The evidence of the Labe robbery, consisted of the following testimony. On November 26, 1976 the defendant, age 23, drove his 18 year old brother-in-law, Darnell Collins, to the Labe Savings and Loan in the defendant's own silver 1955 Bentley. The defendant parked in the bank lot, turned off the engine, and remained in the car throughout the robbery. Collins entered the bank and gave a note and a folded bag to the teller. The teller testified that Collins opened his suit coat to reveal the handle of a gun. The teller gave Collins $1,123 including five bills with previously recorded serial numbers. Collins then returned to the Bentley and got into the back seat. The defendant drove the car about one mile before being stopped by the police.

Collins testified that about two weeks prior to the robbery at Labe Savings, the defendant had told him that he had found a bank that had no guard. The defendant also allegedly told Collins that the Bentley would be an "ideal" car for a robbery. Dolliole reasoned that since he looked Caucasian and the description of the robber would be black, if Collins would hide in the back seat while defendant drove, they would be able to avoid police suspicion.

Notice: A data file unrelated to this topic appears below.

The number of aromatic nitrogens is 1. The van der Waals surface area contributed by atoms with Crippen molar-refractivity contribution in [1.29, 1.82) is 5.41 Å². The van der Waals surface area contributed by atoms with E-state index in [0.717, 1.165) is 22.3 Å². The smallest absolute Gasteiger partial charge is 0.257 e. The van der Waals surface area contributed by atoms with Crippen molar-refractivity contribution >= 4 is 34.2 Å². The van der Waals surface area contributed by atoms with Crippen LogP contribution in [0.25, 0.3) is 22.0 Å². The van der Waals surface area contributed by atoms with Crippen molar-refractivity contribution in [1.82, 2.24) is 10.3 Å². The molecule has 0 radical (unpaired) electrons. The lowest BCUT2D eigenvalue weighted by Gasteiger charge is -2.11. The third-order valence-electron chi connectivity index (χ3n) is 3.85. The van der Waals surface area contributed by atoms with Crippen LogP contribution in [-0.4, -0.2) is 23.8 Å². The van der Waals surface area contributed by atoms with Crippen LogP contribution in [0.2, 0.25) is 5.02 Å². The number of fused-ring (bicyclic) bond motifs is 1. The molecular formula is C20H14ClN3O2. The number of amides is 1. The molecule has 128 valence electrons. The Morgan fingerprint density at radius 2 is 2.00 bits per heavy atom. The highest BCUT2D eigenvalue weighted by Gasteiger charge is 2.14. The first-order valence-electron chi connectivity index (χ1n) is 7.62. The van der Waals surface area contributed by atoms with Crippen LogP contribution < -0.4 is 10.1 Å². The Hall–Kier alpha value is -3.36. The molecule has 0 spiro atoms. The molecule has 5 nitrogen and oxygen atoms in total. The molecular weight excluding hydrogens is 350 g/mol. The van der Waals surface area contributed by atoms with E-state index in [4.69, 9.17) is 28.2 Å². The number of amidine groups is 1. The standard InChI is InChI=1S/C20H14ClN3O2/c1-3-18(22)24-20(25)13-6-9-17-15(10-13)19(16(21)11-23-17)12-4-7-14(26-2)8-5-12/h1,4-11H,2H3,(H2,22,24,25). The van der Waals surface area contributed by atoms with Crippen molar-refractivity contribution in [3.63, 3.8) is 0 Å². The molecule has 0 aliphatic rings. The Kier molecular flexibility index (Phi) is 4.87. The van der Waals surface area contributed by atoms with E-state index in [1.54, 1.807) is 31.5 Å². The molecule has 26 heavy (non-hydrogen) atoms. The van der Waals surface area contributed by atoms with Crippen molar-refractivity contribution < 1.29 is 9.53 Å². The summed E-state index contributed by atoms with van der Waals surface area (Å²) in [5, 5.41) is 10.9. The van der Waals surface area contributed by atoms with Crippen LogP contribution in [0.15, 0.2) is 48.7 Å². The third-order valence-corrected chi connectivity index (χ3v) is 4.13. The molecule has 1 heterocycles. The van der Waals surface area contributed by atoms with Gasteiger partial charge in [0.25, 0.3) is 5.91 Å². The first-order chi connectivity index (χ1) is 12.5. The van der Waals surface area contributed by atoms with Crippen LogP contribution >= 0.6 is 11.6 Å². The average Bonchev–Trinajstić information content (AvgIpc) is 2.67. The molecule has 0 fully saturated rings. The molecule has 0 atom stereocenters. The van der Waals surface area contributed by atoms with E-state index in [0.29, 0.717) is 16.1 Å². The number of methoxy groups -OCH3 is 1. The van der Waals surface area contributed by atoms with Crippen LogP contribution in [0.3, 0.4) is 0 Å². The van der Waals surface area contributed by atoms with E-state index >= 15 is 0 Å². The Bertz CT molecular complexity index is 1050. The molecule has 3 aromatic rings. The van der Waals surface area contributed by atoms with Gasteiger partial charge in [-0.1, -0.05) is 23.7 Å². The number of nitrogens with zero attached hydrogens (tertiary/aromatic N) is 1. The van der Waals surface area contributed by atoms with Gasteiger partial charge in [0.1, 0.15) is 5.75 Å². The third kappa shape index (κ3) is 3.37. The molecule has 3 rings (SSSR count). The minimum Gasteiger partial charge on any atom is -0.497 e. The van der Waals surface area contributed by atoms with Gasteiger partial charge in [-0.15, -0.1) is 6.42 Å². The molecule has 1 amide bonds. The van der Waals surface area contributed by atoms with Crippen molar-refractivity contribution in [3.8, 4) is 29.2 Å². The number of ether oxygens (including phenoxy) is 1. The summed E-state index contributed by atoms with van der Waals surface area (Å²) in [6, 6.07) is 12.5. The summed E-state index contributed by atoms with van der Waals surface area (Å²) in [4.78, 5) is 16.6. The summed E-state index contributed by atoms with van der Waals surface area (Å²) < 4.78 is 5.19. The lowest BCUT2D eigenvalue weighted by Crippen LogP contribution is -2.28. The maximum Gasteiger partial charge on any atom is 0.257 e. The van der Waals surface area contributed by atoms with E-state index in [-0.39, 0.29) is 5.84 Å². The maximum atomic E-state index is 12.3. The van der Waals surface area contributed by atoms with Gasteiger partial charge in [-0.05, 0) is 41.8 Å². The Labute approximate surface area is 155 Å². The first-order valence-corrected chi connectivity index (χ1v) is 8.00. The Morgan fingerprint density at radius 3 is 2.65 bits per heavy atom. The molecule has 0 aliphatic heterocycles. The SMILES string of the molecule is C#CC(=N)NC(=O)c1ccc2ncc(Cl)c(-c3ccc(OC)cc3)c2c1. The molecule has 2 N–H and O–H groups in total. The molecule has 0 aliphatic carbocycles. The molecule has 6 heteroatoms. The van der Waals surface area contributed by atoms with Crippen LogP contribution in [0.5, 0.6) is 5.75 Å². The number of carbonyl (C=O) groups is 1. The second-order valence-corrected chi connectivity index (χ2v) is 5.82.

Collins testified that after he robbed Labe Savings on November 26, he got into the car and hid on the floor of the back seat. He told the defendant to hurry because the teller had pressed the alarm. He also stated that while stopped at a light, he took some of the money out of the bag and reached up to show it to the defendant. Collins said that shortly thereafter the defendant told him that the police had gone by.